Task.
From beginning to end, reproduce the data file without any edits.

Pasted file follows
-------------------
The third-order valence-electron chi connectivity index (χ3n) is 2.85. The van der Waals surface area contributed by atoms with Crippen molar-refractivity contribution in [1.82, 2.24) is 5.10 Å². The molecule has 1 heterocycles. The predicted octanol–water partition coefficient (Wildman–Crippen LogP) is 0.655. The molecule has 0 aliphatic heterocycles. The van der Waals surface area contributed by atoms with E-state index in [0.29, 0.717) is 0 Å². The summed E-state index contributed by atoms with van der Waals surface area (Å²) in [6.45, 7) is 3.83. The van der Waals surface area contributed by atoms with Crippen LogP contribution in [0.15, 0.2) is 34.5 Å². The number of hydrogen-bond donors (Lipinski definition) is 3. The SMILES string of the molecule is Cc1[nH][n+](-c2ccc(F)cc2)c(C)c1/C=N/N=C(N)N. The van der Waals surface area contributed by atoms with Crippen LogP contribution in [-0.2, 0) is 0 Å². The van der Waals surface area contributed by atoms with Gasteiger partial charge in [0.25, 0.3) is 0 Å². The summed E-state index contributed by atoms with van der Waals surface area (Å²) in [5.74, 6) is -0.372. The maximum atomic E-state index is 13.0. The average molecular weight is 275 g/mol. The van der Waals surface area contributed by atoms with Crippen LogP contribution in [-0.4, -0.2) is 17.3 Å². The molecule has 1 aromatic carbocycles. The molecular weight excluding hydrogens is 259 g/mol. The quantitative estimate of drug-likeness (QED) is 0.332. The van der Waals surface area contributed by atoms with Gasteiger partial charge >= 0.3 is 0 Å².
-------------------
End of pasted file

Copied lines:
The third-order valence-electron chi connectivity index (χ3n) is 2.85. The van der Waals surface area contributed by atoms with Crippen molar-refractivity contribution in [1.82, 2.24) is 5.10 Å². The molecule has 1 heterocycles. The predicted octanol–water partition coefficient (Wildman–Crippen LogP) is 0.655. The molecule has 0 aliphatic heterocycles. The van der Waals surface area contributed by atoms with E-state index in [0.29, 0.717) is 0 Å². The summed E-state index contributed by atoms with van der Waals surface area (Å²) in [6.45, 7) is 3.83. The van der Waals surface area contributed by atoms with Crippen LogP contribution in [0.15, 0.2) is 34.5 Å². The number of hydrogen-bond donors (Lipinski definition) is 3. The SMILES string of the molecule is Cc1[nH][n+](-c2ccc(F)cc2)c(C)c1/C=N/N=C(N)N. The van der Waals surface area contributed by atoms with Crippen LogP contribution in [-0.2, 0) is 0 Å². The van der Waals surface area contributed by atoms with Gasteiger partial charge in [0.25, 0.3) is 0 Å². The summed E-state index contributed by atoms with van der Waals surface area (Å²) in [5.74, 6) is -0.372. The maximum atomic E-state index is 13.0. The average molecular weight is 275 g/mol. The van der Waals surface area contributed by atoms with Crippen LogP contribution in [-0.4, -0.2) is 17.3 Å². The molecule has 1 aromatic carbocycles. The molecular weight excluding hydrogens is 259 g/mol. The quantitative estimate of drug-likeness (QED) is 0.332. The van der Waals surface area contributed by atoms with Gasteiger partial charge >= 0.3 is 0 Å².